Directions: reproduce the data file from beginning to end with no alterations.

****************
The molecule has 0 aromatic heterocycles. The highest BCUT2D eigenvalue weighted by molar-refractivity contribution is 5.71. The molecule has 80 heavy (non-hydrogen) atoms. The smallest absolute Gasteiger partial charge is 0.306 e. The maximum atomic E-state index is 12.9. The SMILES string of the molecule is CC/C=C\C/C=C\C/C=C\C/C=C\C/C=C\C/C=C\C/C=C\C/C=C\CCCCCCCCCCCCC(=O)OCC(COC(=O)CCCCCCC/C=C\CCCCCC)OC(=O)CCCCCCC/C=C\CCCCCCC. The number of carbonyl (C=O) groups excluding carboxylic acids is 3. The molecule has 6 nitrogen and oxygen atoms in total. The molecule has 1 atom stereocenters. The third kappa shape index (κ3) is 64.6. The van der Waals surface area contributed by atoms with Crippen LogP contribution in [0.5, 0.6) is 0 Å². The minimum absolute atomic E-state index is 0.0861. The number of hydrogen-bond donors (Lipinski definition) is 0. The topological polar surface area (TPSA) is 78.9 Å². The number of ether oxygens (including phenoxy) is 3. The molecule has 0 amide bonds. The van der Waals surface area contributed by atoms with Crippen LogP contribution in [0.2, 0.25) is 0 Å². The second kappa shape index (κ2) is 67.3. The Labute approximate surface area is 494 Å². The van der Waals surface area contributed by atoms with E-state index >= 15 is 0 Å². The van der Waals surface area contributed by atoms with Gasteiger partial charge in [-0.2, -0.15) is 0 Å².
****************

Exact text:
The molecule has 0 aromatic heterocycles. The highest BCUT2D eigenvalue weighted by molar-refractivity contribution is 5.71. The molecule has 80 heavy (non-hydrogen) atoms. The smallest absolute Gasteiger partial charge is 0.306 e. The maximum atomic E-state index is 12.9. The SMILES string of the molecule is CC/C=C\C/C=C\C/C=C\C/C=C\C/C=C\C/C=C\C/C=C\C/C=C\CCCCCCCCCCCCC(=O)OCC(COC(=O)CCCCCCC/C=C\CCCCCC)OC(=O)CCCCCCC/C=C\CCCCCCC. The number of carbonyl (C=O) groups excluding carboxylic acids is 3. The molecule has 6 nitrogen and oxygen atoms in total. The molecule has 1 atom stereocenters. The third kappa shape index (κ3) is 64.6. The van der Waals surface area contributed by atoms with Crippen LogP contribution in [0.5, 0.6) is 0 Å². The minimum absolute atomic E-state index is 0.0861. The number of hydrogen-bond donors (Lipinski definition) is 0. The topological polar surface area (TPSA) is 78.9 Å². The number of ether oxygens (including phenoxy) is 3. The molecule has 0 amide bonds. The van der Waals surface area contributed by atoms with Crippen LogP contribution in [0.2, 0.25) is 0 Å². The second kappa shape index (κ2) is 67.3. The Labute approximate surface area is 494 Å². The van der Waals surface area contributed by atoms with E-state index >= 15 is 0 Å². The van der Waals surface area contributed by atoms with Gasteiger partial charge in [-0.2, -0.15) is 0 Å².